Absolutely Continuous Measures

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Let be a measure space. The measure is said to be absolutely continuous with respect to the measure if we have that for such that (see [1]). In this case, we denote that is absolutely continuous with respect to by writing .


Recall that if is a measurable function, then the set function for is a measure on . Observe that if , then so that (see [3] for further details on this example and others).


It was previously established on a homework problem that for some nonnegative measurable defined on the measure space and some arbitrarily chosen , there exists such that whenever (see [2]). The method that was used to establish this result can also be used to show that, in a finite measure space, if , then for some arbitrarily chosen , there exists such that .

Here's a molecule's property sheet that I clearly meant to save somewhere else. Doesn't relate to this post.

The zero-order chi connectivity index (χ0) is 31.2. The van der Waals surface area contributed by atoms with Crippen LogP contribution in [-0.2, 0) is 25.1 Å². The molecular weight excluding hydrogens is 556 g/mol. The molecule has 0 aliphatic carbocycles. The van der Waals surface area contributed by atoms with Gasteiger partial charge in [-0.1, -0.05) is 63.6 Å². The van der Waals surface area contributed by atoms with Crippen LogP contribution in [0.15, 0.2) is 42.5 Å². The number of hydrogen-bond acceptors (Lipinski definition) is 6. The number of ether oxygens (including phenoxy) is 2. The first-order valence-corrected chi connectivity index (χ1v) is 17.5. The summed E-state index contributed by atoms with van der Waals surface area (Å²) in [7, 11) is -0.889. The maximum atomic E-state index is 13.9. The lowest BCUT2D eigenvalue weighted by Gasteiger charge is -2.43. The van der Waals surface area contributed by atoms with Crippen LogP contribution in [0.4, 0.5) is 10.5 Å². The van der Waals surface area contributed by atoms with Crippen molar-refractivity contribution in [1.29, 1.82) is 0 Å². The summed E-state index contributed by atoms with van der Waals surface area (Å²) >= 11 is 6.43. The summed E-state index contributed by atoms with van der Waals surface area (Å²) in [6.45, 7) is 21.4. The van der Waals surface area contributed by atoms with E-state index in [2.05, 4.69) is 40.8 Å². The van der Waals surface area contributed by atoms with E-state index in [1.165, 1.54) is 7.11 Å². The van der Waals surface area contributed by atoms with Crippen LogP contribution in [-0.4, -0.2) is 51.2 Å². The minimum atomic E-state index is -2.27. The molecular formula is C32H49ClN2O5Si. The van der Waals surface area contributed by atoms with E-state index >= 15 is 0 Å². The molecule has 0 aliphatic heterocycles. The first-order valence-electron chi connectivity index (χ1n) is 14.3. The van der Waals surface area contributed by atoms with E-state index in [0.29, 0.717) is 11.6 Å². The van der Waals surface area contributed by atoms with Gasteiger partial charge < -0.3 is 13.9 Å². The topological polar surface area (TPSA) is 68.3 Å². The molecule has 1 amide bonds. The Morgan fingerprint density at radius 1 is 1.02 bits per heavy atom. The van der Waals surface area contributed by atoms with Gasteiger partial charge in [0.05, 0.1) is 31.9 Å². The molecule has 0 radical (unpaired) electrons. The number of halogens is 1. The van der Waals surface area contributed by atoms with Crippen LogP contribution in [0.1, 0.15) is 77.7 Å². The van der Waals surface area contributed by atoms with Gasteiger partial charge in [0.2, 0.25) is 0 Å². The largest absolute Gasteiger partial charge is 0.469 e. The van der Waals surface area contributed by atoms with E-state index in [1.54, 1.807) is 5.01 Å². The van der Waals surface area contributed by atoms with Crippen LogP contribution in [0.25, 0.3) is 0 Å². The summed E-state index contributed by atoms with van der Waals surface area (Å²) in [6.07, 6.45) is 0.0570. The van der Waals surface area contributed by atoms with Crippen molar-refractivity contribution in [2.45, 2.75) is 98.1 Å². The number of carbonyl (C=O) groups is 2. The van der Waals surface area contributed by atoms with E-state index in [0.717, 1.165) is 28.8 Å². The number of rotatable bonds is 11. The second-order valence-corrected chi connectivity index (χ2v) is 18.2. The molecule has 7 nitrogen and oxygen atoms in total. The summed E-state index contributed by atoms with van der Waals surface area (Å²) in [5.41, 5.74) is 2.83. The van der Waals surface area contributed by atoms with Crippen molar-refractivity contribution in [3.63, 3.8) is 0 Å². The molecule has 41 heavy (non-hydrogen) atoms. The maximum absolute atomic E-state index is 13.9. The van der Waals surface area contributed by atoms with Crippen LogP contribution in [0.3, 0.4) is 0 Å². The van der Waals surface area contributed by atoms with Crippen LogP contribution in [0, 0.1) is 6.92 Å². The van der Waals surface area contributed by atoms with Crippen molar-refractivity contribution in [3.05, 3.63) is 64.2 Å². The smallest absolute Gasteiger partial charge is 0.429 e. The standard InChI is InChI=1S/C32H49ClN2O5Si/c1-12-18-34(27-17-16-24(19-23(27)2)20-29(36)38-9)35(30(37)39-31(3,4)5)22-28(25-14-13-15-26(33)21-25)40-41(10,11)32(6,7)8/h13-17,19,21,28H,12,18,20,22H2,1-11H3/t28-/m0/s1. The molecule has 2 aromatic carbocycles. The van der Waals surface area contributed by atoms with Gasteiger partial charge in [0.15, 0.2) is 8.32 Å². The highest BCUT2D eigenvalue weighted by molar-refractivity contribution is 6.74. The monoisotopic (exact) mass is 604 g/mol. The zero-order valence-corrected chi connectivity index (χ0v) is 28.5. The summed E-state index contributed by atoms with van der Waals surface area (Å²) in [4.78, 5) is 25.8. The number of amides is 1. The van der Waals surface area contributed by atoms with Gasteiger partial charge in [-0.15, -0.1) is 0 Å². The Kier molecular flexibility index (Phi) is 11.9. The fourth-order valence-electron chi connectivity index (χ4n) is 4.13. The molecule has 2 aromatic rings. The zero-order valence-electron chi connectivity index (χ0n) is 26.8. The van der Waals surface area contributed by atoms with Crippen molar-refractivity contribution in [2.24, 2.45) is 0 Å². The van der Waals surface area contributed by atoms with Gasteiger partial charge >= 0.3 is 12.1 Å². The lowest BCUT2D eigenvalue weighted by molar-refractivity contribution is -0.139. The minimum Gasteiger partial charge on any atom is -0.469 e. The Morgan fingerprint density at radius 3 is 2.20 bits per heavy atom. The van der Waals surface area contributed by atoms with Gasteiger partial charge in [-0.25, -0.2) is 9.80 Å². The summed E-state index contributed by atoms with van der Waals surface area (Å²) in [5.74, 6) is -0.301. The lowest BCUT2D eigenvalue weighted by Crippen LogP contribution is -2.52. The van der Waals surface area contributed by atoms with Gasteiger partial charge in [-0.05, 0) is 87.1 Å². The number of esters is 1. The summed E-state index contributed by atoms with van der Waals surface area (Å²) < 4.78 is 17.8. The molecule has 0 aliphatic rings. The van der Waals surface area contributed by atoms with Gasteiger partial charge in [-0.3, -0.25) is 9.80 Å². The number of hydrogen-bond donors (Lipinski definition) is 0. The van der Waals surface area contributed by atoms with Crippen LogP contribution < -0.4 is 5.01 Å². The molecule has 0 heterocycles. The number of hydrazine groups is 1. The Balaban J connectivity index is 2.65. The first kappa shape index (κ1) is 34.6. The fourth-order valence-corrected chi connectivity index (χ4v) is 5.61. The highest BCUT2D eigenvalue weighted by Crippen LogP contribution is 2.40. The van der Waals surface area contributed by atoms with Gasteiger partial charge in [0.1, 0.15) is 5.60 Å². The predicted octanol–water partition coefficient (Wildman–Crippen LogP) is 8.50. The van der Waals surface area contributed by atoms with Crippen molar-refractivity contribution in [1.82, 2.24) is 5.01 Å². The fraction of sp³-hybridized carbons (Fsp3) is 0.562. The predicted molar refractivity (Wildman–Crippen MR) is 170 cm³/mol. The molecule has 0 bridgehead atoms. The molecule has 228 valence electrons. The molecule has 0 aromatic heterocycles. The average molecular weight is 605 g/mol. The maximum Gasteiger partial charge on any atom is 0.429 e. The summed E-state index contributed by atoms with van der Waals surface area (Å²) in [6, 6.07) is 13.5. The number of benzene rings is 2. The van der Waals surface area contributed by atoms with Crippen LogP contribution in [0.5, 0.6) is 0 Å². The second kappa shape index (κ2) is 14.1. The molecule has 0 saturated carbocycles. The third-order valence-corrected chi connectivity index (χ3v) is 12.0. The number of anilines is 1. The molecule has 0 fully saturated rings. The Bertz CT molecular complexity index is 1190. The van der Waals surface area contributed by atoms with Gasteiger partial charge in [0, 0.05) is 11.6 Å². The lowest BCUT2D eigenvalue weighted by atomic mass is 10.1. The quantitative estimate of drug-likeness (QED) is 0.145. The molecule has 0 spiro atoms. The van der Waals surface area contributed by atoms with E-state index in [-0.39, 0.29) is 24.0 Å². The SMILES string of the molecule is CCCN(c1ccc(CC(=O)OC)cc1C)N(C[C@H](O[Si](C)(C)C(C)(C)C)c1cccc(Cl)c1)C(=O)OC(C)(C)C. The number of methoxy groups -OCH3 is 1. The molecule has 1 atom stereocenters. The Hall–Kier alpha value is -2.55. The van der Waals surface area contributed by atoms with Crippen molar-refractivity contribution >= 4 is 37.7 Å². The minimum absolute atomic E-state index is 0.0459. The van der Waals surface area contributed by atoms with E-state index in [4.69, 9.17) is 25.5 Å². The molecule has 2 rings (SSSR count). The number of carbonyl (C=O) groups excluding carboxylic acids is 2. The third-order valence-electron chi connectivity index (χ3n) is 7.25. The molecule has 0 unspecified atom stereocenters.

In particular, we proceed by contradiction and suppose there exists so that for any and , we have . Now, define a sequence of sets such that and denote where . We have from countable subadditivity that . We have from monotonicity that . The monotonicity of the measure implies that . Applying continuity from above to , we also have . However, this contradicts the definition of .

In fact, the converse to the above result also holds (see [3]). Namely, if we have that there exists so that , then . Suppose that for some . Then, for any such as in the preceding claim, we have . Since can be taken to be arbitrarily small, we have that , as required for the measure to be absolutely continuous with respect to .


[1]: Taylor, M. "Measure Theory and Integration". 50-51.

[2]: Craig, K. "Math 201a: Homework 8". Fall 2020. Refer to question 2.

[3]: Rana, I. K. "Introduction to Measure and Integration". Second Edition. 311-313.